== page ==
After joining the Congress on Tuesday, Kanhaiya Kumar said he switched over from the Communist Party of India (CPI) in a bid to ‘save’ the Congress party and the nation.
Kanhaiya Kumar said, “Not just me, but many think the nation can’t survive without CongressCongress party is like a big ship. If it’s saved, I believe many people’s aspirations, Mahatma Gandhi’s oneness, Bhagat Singh’s courage, and BR Ambedkar’s idea of equality will be protected, too. This is why I have joined it.”
But what is Kanhaiya Kumar likely to bring to the Congress party that would help ‘save’ the party? His argument conversely betrays his understanding that the Congress needs to be ‘saved’.
Congress leader Rahul Gandhi receives a memento from Kanhaiya Kumar who joined the party (PTI)
Kanhaiya Kumar shot to fame after a 2016 incident on the Jawaharlal Nehru University (JNU) premises, where he led a protest meeting against the Bharatiya Janata Party (BJP) and the Narendra Modi government. The event turned out to be controversial with allegations that anti-national slogans — including ‘Bharat tere tukde honge’ [India shall break into pieces] — were raised at the event.
This brought Kanhaiya Kumar to the limelight and TV studios, particularly after he was released on bail from jail in the sedition case that was lodged after the JNU incident. His TV appearances articulating his position while criticising the Modi government’s policy fast-tracked his elevation as a Lok Sabha election candidate on CPI ticket from Begusarai in Bihar. He lost the election to Union Minister Giriraj Singh.
The Congress hopes his media popularity and ability to articulate criticism of the Modi government’s policies may help the party counter the Bharatiya Janata Party (BJP) in grassroots politics.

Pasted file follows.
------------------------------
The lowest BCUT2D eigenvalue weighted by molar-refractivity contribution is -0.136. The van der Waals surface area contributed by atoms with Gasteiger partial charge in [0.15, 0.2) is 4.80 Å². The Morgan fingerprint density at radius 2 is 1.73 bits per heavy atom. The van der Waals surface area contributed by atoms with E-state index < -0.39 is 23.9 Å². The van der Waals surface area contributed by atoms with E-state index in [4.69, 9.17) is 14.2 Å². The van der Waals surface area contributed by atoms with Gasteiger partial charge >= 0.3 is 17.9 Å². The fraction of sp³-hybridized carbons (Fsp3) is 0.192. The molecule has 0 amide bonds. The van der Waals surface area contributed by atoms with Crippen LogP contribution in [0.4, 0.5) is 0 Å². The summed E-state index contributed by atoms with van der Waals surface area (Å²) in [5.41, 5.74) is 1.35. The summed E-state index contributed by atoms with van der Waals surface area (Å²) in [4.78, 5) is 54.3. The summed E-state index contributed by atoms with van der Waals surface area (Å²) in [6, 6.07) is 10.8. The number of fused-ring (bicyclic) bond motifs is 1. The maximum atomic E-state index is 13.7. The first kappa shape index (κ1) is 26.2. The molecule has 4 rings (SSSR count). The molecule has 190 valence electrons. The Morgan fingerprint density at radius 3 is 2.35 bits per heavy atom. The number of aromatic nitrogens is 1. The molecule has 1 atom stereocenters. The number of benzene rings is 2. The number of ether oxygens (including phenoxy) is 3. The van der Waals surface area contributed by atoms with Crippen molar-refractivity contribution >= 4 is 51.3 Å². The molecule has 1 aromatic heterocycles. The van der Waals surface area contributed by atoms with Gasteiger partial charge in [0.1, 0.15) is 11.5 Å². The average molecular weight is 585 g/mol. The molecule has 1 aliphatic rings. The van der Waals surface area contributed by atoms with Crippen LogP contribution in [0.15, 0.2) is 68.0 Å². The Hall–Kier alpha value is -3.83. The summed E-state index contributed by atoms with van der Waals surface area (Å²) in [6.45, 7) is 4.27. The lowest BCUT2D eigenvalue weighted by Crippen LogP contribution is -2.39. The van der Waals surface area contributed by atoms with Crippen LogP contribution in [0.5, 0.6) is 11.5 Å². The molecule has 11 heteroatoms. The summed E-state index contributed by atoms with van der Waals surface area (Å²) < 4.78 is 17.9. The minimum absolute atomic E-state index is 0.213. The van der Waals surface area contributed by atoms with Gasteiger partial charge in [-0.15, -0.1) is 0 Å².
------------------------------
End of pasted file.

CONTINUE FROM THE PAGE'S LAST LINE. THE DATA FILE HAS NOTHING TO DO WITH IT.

FACE IN PARLIAMENT
Kanhaiya Kumar’s switch to the Congress reflects his own ambition in politics. CPI leaders have, in media reports, described Kanhaiya Kumar’s decision to join the Congress an example of his “hastiness” to become a parliamentarian.
There is speculation that the Congress might send Kanhaiya Kumar to the Rajya Sabha to articulate party’s positions for the national audience. The Congress has been criticised for not countering the BJP with ‘sound’ arguments.
An increasingly left-leaning Rahul Gandhi, the Congress’s de facto boss, might find a ‘communist’ Kanhaiya Kumar fitting the role suitably in Parliament. Entry of Kanhaiya Kumar may also compensate the loss of young leaders such as Sushmita Dev, Jitin Prasada and Jyotiraditya Scindia in the Congress.
LACKING GRASSROOTS EXPERIENCE
Though Kanhaiya Kumar is a known face in political debates in TV studios, he is yet to prove himself as a leader of the masses. His candidature in the Lok Sabha election did not come on the back of grassroots politics or enough experience in handling elections for the CPI.
He became the JNU Students’ Union president as a member of the All India Students’ Association (AISA), the students’ wing of the CPI-Marxist-Leninist (CPI-ML). He joined the CPI ahead of the Lok Sabha election in 2019 after speculation about him joining either the Rashtriya Janata Dal (RJD) or the Congress. The three parties were constituents of the Grand Alliance of the Opposition parties in Bihar.
Kanhaiya Kumar’s elevation came with no experience in parliamentary elections. This was evident during his electoral experiment. Though the Left Front has seen a decline in North India, the CPI has maintained sizeable vote-bank in Bihar. It is known in Bihar for leading a low-cost election campaign.
Kanhaiya Kumar resorted to crowd funding and voluntary donations for his election campaign and brought ‘celebrity’ speakers to his constituency. This is said to have alienated traditional CPI supporters. He lost the election by over 4 lakh votes.
Incidentally, the CPI won the Teghra assembly constituency in which Kanhaiya Kumar’s village falls in the Bihar state polls in 2020. This left Kanhaiya Kumar with an image of a non-struggler who grabbed attention without putting in enough hard work in politics.
COMMUNIST, JNUSU TO CONGRESS: NOT THE FIRST
Kanhaiya Kumar was the JNUSU president for 2015-16. His successor Mohit Pandey, also from AISA, heads the social media wing of the Uttar Pradesh Congress. Priyanka Gandhi Vadra is the general secretary in-charge of the UP Congress.
Another former JNUSU president, Sandeep Singh (2007-08), again from AISA is the political adviser to Priyanka Gandhi. At least one former JNUSU president is a Rajya Sabha MP for the Congress.
Syed Naseer Hussain was the JNUSU president for 1999-2000 as a Students’ Federation of India (SFI), affiliated to Kanhaiya Kumar’s former party CPI. Hussain is a Rajya Sabha MP from Karnataka. Kanhaiya Kumar is speculated to join Hussain in the upper house of Parliament.